I’ll never forget the look on my Mum’s face on Christmas morning, 1998. The turkey was cooking, the present unwrapped, and my brother and I had just popped Tenchu: Stealth Assassins into our original PlayStation console.
Then came the blood. Gallons and gallons of polygonal blood. The 18 certificate should have been a giveaway, but somehow the reality of ninja assassinations must have been lost on my Mum as she approached the till at our local games emporium, instead picturing how her sons’ glowing, cherubim faces would weep with joy upon receiving their most-wanted of gifts.
But when the ninjas leapt from the rooftops, splitting lowly guards in two like meaty Kit-Kats with their katanas, Mum must have wondered if this was quite in the same spirit of Christmas as the wintry saccharine cards and carols surrounding us.
From blood spills to Bloodborne
The Tenchu series, first developed by studio Acquire and later by Dark Souls and Bloodborne legends FromSoftware turns twenty this year. But it’s been nine years since we’ve seen an entry into the ninja-stealth-and-slash-em-up series, and that was the risible Shadow Assassins for the Wii.
It’s hard to put into context just how amazing Tenchu seemed to a 10 year old me all those years ago and, to a slightly lesser extent, to the industry as a whole. Here was a 3D game that put the emphasis on sneaking and tactical planning (some months before the seminal Metal Gear Solid, it should be noted), all wrapped up in that coolest and most mysterious of historical killers, the ninja.
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Set in Feudal-era Japan, the series focussed around ninjas Rikimaru and Ayame, members of the Azuma Ninja clan and servants to the wise Lord Ghoda. You’d travel the land, stamping out corruption, whether that was sliding a blade between the ribs of a lecherous merchant, or going head to head with a fallen ninja and demonic warriors.
Rikimaru and Ayame had a wide array of moves and tools at their disposal. Rikimaru, the stockier, older, stoic ninja, would use his longer single blade to dice foes to pieces, while slight-but-speedy Ayame would use twin blades to pepper baddies with holes. Each would also have access to a growing array of ninja gadgetry – like a 16th century James Bond, you’d be rewarded for completing a level without being spotted and using only the gore-tastic stealth kills by receiving new items like poisoned rice balls, smoke bombs and caltrops.
And you’d sure need them – the Tenchu series was famed for its brutal difficulty levels, something that would be adopted by From Software for its later Souls titles.
Rushing into a battle was a sure-fire way to get turned into tooled-up kebab, and getting killed meant starting each level from scratch, losing your limited provision of gadgets in the process. The focus then became on truly knowing enemy patrol routes and, in many cases, avoiding them altogether to reach your target.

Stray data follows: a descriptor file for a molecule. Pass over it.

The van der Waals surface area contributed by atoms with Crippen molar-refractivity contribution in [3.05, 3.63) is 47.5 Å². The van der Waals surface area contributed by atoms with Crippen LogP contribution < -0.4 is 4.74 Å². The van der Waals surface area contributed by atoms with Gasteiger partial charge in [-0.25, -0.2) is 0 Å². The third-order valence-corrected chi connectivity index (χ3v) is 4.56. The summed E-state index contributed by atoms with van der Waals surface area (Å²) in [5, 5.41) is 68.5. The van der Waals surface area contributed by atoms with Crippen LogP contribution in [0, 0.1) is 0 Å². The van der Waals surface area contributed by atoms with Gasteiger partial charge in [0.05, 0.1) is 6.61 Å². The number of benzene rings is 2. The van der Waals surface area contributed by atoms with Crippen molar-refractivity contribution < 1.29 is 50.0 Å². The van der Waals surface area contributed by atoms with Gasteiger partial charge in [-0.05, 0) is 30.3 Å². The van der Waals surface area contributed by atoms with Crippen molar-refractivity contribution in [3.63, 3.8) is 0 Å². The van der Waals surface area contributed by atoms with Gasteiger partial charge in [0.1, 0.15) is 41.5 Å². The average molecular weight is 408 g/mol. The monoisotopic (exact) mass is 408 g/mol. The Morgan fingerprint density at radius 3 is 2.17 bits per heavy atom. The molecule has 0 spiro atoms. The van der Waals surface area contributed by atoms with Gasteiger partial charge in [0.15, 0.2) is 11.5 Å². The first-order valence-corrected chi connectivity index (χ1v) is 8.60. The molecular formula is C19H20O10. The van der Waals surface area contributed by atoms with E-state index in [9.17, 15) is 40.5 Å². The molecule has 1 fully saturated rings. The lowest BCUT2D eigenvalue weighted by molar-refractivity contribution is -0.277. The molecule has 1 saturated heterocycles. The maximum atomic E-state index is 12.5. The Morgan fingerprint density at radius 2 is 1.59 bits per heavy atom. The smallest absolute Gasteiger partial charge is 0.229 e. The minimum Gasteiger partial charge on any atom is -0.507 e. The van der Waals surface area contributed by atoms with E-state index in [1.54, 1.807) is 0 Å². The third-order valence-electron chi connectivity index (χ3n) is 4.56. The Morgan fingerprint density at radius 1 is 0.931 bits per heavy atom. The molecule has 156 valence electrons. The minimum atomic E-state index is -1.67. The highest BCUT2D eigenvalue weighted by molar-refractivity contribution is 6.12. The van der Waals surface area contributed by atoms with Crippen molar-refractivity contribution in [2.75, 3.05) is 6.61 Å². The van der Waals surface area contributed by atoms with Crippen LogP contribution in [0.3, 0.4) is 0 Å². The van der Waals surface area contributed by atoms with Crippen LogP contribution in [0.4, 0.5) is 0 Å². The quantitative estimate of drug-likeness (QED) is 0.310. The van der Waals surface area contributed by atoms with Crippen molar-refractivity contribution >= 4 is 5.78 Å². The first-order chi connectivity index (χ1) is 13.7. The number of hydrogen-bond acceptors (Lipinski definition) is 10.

Striking from the shadows once more?
The Tenchu series would peak on the PS2 with 2003’s Wrath of Heaven, before sadly slipping into obscurity after a string of so-so sequels and spin offs. It was in many ways a game ahead of its time – the first title remembered here so fondly even predated the introduction of analogue sticks with the original DualShock controller. And so it holds up poorly today, with relatively clunky movement and dire camera swings.
But its influence can be felt anywhere that open level design, shadows, gadgets and swordplay come together, be it in the Assassin’s Creed series, Hitman or Dishonored.
And so Tenchu makes this year’s E3 2018 gaming extravaganza so potentially exciting. Twenty years after the launch of the original title in the series, could we see Rikimaru and Ayame return?
It’s quite possible – a revival of the series has been touted for some years now, but a cryptic teaser trailer from FromSoftware at last year’s Game Awards set tongues wagging.
With hidden weapons, gallons of blood and a ye-olde feel to the trailer, some speculated that the trailer, with a tagline (or title) or ‘Shadows Die Twice’ could have been the long-awaited Bloodborne 2.
But this seems unlikely – would Sony, the IP holder for Bloodborne, really let FromSoftware reveal one of its crowning jewels away from one of its own PlayStation showcases? Unlikely.
Dig a little deeper, as Giuseppe Nelva of DualShockers did, and the evidence of a Tenchu revival steps out of the shadows. From the use of traditional Japanese instruments in the trailer to the presence of a ninja scroll and famed ninja weapon the kunai, it’s all there. Even the Shadows Die Twice line evokes the sneaky nature of those early games.
It’s speculation at this point of course, and anything can happen at E3. But here’s hoping for the surprise appearance of Tenchu at this year’s E3 – I’d love to see what Mum would make of those executions in spruced up 4K.
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